“Preliminary investigations and suspects tracing revealed that the traders were very active in the early hours, between 4am and 6am, at various locations such as Volkswagen Bus Stop, Iyana Iba and Afolabi Ege markets, all within Ojo Local Government Council and Iba Local Council Development Areas of the State. Furthermore, a company said to be located at Ijedodo area of Iba LCDA was indicted as source of supply of this toxic ponmo and has subsequently been put under surveillance.”
Investigations by Daily Sun revealed that the said toxic ponmo had been in circulation for a long time and it is nothing close to the regular ones initially available to consumers in the market. This particular hide is said to be brown in colour as well as very thick and fleshy. It also has a pungent smell that differentiates it from the others.
It was further discovered that the toxic cowhide is sourced from warehouses in Ajao Estate and somewhere on Cosharis Street, Kirikiri Town. It was also learnt that they are allegedly shipped into Lagos from some East African countries and mostly escorted by men dressed in military uniform.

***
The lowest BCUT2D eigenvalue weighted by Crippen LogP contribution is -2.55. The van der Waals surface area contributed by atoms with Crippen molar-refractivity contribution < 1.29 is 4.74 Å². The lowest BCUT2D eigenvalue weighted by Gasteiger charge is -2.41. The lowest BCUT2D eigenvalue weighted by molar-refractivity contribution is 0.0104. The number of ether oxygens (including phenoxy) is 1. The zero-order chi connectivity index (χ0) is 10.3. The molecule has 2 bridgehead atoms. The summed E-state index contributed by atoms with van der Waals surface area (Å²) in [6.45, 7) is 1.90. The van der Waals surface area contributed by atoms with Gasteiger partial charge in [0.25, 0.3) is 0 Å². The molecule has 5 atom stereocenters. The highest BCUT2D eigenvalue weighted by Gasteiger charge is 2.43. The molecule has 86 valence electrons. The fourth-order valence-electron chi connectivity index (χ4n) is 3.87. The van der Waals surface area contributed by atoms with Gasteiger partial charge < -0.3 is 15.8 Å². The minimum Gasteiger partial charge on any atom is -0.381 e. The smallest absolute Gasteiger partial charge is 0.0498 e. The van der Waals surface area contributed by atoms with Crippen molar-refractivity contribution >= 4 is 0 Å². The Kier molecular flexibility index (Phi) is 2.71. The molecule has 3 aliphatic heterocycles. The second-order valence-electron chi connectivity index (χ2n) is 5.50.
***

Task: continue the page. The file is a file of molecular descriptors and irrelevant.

Most people residing close to where the loads of cowhide were daily offloaded said the containers usually arrived late at night or in the early hours of the morning. They lamented being traumatised by decaying, nauseous odour that emanates from the warehouses, and which usually envelops the environment for weeks.
Ugochukwu Odika, a business owner by Eleganza Bus Stop, off Asa Afariogun Street, Ajao Estate, said the major dealers and distributors of the ponmo usually arrived the warehouses in the early hours of the morning with various vehicles. He also claimed that several reports had been made to the authorities, but that nothing had been done to investigate the suspicious activities within the axis.
“I don’t know how they treat the hide because of the decaying smell before circulating them in the market. When you see the ponmo, you will keep wondering the type of animal they got them from because it is obvious it is not from cow. This type is usually very massive. Only God will save us in this country. There is nothing people won’t do for money,” he said.